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Election Season

October 28, 2016

How candidates can help us teach ourselves by Dave LaRue

I just finished coaching a roomful of entrepreneurs representing enterprises in five different countries and responsible for the leadership of at least 3000 direct employees. Our personal experiences make entrepreneurs and business leaders think differently about leadership at a grander scale, and this is especially true during election season. 

No matter where your political loyalties lie, you’ve no doubt had the experience of being in disbelief about a promise made by a candidate on the campaign trail. Often a candidate takes a position more for the benefit of appealing to a section of voters than sincerely speaking their mind. Policies are sometimes suggested that have no feasible way of being accomplished. Otto Von Bismarck called politics “the art of the possible,” but in speeches meant to excite us, serious and complex issues are declared solved with simplistically insufficient solutions.  

Those of us who run businesses know what it is to speak to others and ask for their support. We know what it is to have to make an impact on different groups of people with different interests and backgrounds. We know the pressure of having to make, and deliver on, commitments. 

Every four years, we have a chance to hear political speeches and sound bites and listen to leaders from the standpoint of audience member again. I like to look at these as a source of life lessons—to see how people react to a candidate’s words and actions. Then I try to decide the best direction to take. 

Every time a candidate says something disingenuous, we are offended and it helps us avoid these habits in our speech and rhetoric. Every time we see an ad or hear a sound bite that attacks, rather than explains or honestly persuades, we recommit to being clear, transparent communicators. Overall, we are reminded to use the attention of our teams to not only inspire their efforts and ingenuity, but to remind them that they’re working for a great company with integrity and with a set of values that are congruent to theirs.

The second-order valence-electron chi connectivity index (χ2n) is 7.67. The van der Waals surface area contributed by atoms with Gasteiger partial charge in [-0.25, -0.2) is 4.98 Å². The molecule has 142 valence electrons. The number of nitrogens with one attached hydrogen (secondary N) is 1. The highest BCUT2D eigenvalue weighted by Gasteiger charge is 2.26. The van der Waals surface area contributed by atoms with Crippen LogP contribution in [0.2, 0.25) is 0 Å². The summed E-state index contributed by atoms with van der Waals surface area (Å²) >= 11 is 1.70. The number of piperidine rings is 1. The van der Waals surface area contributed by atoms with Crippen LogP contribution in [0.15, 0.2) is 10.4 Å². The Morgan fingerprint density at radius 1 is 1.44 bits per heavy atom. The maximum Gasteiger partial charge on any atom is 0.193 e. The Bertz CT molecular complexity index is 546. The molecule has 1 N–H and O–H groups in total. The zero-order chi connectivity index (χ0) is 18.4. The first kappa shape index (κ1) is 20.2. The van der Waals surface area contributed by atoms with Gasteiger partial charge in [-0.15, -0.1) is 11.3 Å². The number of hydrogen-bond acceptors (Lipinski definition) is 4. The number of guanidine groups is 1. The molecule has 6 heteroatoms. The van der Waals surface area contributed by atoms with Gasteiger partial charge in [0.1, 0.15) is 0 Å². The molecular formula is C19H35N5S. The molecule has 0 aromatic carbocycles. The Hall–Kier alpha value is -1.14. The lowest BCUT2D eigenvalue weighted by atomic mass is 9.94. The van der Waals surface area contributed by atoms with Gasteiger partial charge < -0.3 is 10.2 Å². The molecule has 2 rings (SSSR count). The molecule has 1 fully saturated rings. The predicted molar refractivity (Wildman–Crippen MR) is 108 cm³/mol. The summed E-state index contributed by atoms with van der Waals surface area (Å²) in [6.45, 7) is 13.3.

As leaders and managers of organizations, we get to share the hallways with our teams, which is so important: we don’t have room to maneuver around a straight answer. We can see in the eyes of our “constituents” if we’re doing them proud or if we’re disappointing them. It’s a tighter feedback loop than a national election.

By looking at, and dreaming about, our bigger futures and having great clarity on where we want to go, we should appreciate and maximize the comparative simplicity of the decision making processes in our purview and make the most out of knowing the relatively immediate impact of our words and deeds. 

For all the talk we hear about frustration with our political system, there’s one thing we all can do without asking permission or gaining popular support, and that’s to act the way we believe is right when we see and hear things we disagree with or believe are wrong. 

When we complain or detail the problems we see, we may get supportive conversation from those who agree with us, but when it ends with just talk, we will still feel frustrated. When we act in accord with our highest values, we get results for everyone to see, and help prove the merit of our opinions and beliefs.

By working congruently in our areas of genius, we improve the quality of political discourse and put our shoulder to the wheel to make the world a better place according to what we believe is right, and it encourages us to accomplish what is realistic and possible, rather than to support—with our worries and our words—the dreamlike ideologies we are so often asked to believe in nowadays.

As a business leader and an entrepreneurial coach, one of my core beliefs is this: the best investment we can make is in ourselves! So, always take the time to not only learn from your own positive and negative experiences, but also the ones we get to witness with our chosen politician. And, in the political season, there is an abundance of both.